A timeline of the escalation in the Gulf
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A timeline of the escalation in the Gulf

Tensions have risen sharply in recent months with a string of incidents involving tankers and drones

US Marines training on the flight deck of the guided-missile destroyer USS Bainbridge, May 18, 2019, deployed in the Gulf of Arabia "to respond to contingencies and to defend US forces and interests in the region." (MCS Jason Waite/US Navy)
US Marines training on the flight deck of the guided-missile destroyer USS Bainbridge, May 18, 2019, deployed in the Gulf of Arabia "to respond to contingencies and to defend US forces and interests in the region." (MCS Jason Waite/US Navy)

Tensions in the Gulf have escalated in recent months amid a deepening standoff between Iran and the United States over Tehran’s nuclear program, with a string of incidents involving tankers and drones.

Here is a recap:

‘Credible threat’

On May 5, the United States says it is sending an aircraft carrier strike group and a bomber task force to waters near Iran in response to “indications of a credible threat by Iranian regime forces.”

The Pentagon also sends B-52 bombers to the region and, later, an amphibious assault ship and Patriot missile defense battery.

US officials do not give more details on the threats, but the move comes amid heightened tensions over Iran’s nuclear program.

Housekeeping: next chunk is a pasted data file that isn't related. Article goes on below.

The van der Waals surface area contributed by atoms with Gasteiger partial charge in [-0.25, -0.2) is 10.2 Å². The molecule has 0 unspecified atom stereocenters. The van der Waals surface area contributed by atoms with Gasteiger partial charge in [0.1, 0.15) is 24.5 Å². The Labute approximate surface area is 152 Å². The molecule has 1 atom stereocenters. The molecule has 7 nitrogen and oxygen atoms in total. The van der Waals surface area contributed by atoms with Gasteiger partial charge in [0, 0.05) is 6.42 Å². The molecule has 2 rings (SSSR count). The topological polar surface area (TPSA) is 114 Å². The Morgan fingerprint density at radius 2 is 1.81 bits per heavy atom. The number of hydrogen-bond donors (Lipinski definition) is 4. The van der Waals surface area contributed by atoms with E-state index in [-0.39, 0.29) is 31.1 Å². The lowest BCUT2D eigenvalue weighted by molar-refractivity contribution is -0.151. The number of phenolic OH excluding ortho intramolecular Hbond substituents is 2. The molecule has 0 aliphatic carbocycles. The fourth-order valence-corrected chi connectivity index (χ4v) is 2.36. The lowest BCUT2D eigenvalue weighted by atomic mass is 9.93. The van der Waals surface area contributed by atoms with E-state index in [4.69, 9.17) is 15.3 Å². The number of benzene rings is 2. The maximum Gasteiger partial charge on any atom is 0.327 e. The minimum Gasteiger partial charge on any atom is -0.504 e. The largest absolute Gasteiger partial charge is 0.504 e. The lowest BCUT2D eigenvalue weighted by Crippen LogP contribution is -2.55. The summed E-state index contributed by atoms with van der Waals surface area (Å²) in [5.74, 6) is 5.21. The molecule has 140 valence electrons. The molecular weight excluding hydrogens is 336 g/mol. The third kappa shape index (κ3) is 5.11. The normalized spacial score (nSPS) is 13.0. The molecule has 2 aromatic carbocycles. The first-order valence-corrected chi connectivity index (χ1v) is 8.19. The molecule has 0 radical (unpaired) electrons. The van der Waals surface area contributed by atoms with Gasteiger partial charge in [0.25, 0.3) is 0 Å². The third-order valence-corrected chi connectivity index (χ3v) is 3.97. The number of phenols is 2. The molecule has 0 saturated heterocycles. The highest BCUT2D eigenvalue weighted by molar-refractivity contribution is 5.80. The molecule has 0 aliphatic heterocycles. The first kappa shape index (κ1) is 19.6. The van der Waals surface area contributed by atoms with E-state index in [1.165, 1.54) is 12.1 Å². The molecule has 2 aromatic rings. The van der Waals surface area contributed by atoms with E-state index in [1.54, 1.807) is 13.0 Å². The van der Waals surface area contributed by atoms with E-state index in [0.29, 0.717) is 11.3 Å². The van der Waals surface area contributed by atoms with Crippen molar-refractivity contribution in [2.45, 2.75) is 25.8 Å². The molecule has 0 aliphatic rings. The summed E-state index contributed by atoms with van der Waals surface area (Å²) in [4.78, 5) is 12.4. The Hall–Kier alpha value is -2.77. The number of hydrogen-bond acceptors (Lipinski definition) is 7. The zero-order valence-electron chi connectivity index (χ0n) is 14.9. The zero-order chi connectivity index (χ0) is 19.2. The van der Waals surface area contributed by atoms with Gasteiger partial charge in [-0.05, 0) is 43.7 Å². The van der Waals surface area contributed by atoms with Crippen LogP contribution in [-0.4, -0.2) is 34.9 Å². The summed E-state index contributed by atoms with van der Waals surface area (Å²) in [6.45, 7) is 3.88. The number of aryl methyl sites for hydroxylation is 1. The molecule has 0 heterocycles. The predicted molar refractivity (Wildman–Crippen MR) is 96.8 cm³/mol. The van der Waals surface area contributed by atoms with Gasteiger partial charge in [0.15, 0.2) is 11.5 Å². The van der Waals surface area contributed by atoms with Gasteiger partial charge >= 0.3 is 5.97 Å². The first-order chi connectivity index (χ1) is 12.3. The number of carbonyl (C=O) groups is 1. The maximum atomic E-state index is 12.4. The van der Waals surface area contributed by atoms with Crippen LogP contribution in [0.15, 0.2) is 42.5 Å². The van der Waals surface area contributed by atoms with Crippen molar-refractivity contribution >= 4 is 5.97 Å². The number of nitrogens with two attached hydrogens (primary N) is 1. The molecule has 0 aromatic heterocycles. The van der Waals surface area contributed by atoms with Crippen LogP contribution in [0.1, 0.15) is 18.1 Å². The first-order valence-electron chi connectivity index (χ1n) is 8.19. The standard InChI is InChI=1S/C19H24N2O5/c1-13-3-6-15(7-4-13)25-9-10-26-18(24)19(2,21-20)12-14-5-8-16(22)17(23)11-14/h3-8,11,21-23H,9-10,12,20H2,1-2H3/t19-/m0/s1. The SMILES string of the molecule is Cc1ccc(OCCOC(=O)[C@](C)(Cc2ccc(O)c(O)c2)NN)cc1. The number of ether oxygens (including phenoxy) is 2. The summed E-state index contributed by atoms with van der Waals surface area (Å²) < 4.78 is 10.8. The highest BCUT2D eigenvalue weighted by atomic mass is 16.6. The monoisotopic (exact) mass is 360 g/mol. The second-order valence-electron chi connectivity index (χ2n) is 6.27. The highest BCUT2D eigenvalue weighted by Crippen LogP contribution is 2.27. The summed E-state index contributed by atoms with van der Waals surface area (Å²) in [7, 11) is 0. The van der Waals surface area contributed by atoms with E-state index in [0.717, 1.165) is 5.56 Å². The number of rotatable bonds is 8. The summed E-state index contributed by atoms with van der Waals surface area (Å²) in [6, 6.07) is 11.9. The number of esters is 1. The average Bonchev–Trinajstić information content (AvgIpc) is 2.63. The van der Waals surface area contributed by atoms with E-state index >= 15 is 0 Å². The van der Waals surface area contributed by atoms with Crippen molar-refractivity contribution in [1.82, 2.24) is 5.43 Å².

A pilot speaks to a crew member by an F/A-18 fighter jet on the deck of the USS Abraham Lincoln aircraft carrier in the Arabian Sea on June 3, 2019. (AP Photo/Jon Gambrell)

Washington reimposed sanctions on Tehran last year after quitting a multilateral 2015 deal meant to control its nuclear drive.

On May 8, Iran announces it will drop certain commitments under the agreement, including increasing enriched uranium and heavy water production.

US President Donald Trump responds with new sanctions on Iran’s steel and mining sectors.

Tanker ‘sabotage’

On May 12, the United Arab Emirates says four commercial oil tankers had been targeted by “acts of sabotage” in Gulf waters off its coast.

Saudi Arabia says later two of its tankers suffered “significant damage” but no casualties or oil spill.

The other vessels were Norwegian and Emirati.

Washington and Riyadh blame Tehran, which denies involvement.

The Emirati-flagged oil tanker A. Michel, May 13, 2019, one of four ships damaged in what Gulf officials called a ‘sabotage’ attack off the coast of the United Arab Emirates. (UAE National Media Council via AP)

A UAE investigation finds later that a “state actor” was likely responsible for the attacks, probably using limpet mines, but does not specifically blame Iran.

Tankers in flames

In the early hours of June 13, two fuel-loaded tankers passing through the Strait of Hormuz towards the Indian Ocean are hit by mysterious blasts that cause major fires.

One is a Norwegian vessel and the other is Japanese-owned. Their crews are rescued.

The Strait is a vital corridor connecting the petroleum-rich states of the Middle East with markets around the world.

An oil tanker on fire in the Gulf of Oman, June 13, 2019 near the strategic Strait of Hormuz where two ships were reportedly attacked. (AP Photo/ISNA)

Washington, London and Riyadh accuse Tehran of being behind the attacks, which it denies.